Years ago, when I worked as a reporter in Baltimore, I could gaze out my corner office window at the upper floors of an empty, condemned building that city officials—in keeping with the usual leisurely Baltimorean approach to doing things– had never quite gotten around to actually tearing down. The ruined structure had become a sort of Trump Tower for a sizeable population of feral rock pigeons. Gaining entrance through various broken windows, flocks of the scavenging birds roosted inside what might have once been the secretarial pool for some long-ago failed company. There, they steadily amassed their characteristic mounds of excrement, feathers and unhatched eggs—rock pigeons reuse their nests, and unlike other species, don’t clean up after their nestlings, which is one of the many reasons who Columba livia are loathed as a pestilence—“rats with wings–by many. I had no such ill-feelings toward my feathered neighbors. The pulsating coo-cuk-cuk-cuk-cooo sound of their seemingly continuous collective cooing provided a oddly comforting soundtrack to my work days, and when writing about bankers and politicians grew too stultifying, the birds’ antics provided a pleasant distraction.
That might have been the start of my fascination with the rock pigeon, which is living proof that sometimes the most humble and even unloved of creatures can be full of surprising secrets. Considering how ubiquitous rock pigeons are in our cities, it was a bit of a shock to learn that they are a non-native invasive species, imported by early French colonists as a meat animal, and then unleashed as a sort of avian kudzu. Their hardiness and adaptability enabled them to survive and flourish, largely upon our detritus, and to resist periodic attempts by public health officials concerned about their disease-spreading potential and civic improvement groups to get rid of them. (In Venice, for example, officials have banned the feeding of pigeons in St. Mark’s Square, out of fear that pigeon droppings are damaging the historic architecture.)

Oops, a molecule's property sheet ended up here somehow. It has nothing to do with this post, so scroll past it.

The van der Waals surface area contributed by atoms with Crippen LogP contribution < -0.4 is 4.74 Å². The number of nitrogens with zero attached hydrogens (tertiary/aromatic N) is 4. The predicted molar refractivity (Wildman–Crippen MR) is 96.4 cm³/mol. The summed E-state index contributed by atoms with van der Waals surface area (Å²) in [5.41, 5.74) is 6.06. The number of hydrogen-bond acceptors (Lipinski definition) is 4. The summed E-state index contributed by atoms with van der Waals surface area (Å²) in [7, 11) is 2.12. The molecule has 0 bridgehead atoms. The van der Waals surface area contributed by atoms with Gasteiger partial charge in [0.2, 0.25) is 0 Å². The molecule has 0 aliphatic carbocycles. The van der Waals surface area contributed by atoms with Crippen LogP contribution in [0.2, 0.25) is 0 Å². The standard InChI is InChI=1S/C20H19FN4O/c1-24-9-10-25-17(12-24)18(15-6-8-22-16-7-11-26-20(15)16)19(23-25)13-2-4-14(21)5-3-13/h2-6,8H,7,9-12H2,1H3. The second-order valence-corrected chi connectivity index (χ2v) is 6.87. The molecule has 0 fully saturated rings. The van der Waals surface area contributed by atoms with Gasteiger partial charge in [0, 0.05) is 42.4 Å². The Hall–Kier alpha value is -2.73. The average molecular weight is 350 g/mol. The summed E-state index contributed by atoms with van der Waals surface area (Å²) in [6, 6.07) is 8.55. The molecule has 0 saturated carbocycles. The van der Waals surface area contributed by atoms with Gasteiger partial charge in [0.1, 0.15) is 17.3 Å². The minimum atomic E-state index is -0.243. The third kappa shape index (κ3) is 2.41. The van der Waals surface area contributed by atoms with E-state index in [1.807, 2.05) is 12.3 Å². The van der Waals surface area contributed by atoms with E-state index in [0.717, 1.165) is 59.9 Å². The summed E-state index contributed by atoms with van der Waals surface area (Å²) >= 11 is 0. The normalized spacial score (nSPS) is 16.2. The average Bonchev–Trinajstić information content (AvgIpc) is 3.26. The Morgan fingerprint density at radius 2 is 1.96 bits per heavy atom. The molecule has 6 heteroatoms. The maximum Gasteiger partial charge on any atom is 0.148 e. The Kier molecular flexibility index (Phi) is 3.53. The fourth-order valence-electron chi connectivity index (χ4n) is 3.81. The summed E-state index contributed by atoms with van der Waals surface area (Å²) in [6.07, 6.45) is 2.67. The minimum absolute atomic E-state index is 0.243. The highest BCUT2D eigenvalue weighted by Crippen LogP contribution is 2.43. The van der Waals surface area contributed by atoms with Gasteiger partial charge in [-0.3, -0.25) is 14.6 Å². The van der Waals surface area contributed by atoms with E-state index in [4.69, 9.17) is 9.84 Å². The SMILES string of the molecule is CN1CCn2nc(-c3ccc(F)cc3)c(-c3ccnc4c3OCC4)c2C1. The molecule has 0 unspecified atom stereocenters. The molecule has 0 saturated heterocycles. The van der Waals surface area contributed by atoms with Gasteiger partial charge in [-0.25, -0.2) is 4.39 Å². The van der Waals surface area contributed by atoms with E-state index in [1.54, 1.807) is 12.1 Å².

But even those who consider pigeons a nuisance must acknowledge their amazing anatomical attributes. As Andrew D. Blechman details in his book “Pigeons: The Fascinating Saga of the World’s Most Revered and Reviled Bird,”
While it may look awkward strutting around on a sidewalk looking for stray crumbs, once airborne a rock pigeon becomes a iridescent-colored, miniature equivalent of an Olympic sprinter—that is, if human athletes were capable of maintaining top speed over marathon distances. According to Blechman, one rock pigeon was clocked at 110 miles per hour, a pace that it maintained for several hours straight. It’s no wonder that domesticated rock pigeons have long been prized as racing birds. (Baltimore, for example, is home to several pigeon racing clubs.
Domesticated rock pigeons—also known as homing pigeons–are famed for their sense of direction, and ability to return home, even when released hundreds of miles away. Precisely how they manage to do this remains a bit of a mystery. Research indicates that they use the position of the sun and the earth’s magnetic field as a compass, combined with sight and smell, to plot their route. According to this 2009 New York Times article, Alexei L. Vyssotski of the University of Zurich and colleagues have implanted tiny probes in pigeons to study their brains in flight. They’ve discovered when the birds pass over visual landmarks, they show an increase in high and mid-range frequency brain waves, which suggests that they have the ability to process what they see from above and retrieve that information later. They also apparently can recall the locations of colonies of wild pigeons along the way.
For even more facts about the rock pigeon and the hundreds of other equally fascinating pigeon species, tune in to Pigeon Genius, which airs May 5 at 10 p.m. et/pt.